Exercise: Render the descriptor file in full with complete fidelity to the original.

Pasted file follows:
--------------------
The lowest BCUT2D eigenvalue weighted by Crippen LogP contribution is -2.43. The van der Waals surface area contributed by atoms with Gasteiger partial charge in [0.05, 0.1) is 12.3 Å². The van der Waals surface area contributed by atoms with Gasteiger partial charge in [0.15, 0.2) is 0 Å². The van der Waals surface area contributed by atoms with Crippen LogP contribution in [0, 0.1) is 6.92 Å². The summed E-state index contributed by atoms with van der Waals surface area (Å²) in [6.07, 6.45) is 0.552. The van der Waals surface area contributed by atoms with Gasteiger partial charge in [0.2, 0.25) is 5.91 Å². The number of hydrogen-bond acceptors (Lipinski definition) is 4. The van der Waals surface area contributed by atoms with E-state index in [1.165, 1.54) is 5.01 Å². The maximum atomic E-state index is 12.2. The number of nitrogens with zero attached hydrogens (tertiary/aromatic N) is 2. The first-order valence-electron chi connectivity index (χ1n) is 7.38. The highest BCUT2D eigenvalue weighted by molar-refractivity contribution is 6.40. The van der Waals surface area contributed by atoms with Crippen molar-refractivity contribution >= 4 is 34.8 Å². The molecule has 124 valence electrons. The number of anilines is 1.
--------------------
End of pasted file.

The lowest BCUT2D eigenvalue weighted by Crippen LogP contribution is -2.43. The van der Waals surface area contributed by atoms with Gasteiger partial charge in [0.05, 0.1) is 12.3 Å². The van der Waals surface area contributed by atoms with Gasteiger partial charge in [0.15, 0.2) is 0 Å². The van der Waals surface area contributed by atoms with Crippen LogP contribution in [0, 0.1) is 6.92 Å². The summed E-state index contributed by atoms with van der Waals surface area (Å²) in [6.07, 6.45) is 0.552. The van der Waals surface area contributed by atoms with Gasteiger partial charge in [0.2, 0.25) is 5.91 Å². The number of hydrogen-bond acceptors (Lipinski definition) is 4. The van der Waals surface area contributed by atoms with E-state index in [1.165, 1.54) is 5.01 Å². The maximum atomic E-state index is 12.2. The number of nitrogens with zero attached hydrogens (tertiary/aromatic N) is 2. The first-order valence-electron chi connectivity index (χ1n) is 7.38. The highest BCUT2D eigenvalue weighted by molar-refractivity contribution is 6.40. The van der Waals surface area contributed by atoms with Crippen molar-refractivity contribution >= 4 is 34.8 Å². The molecule has 124 valence electrons. The number of anilines is 1.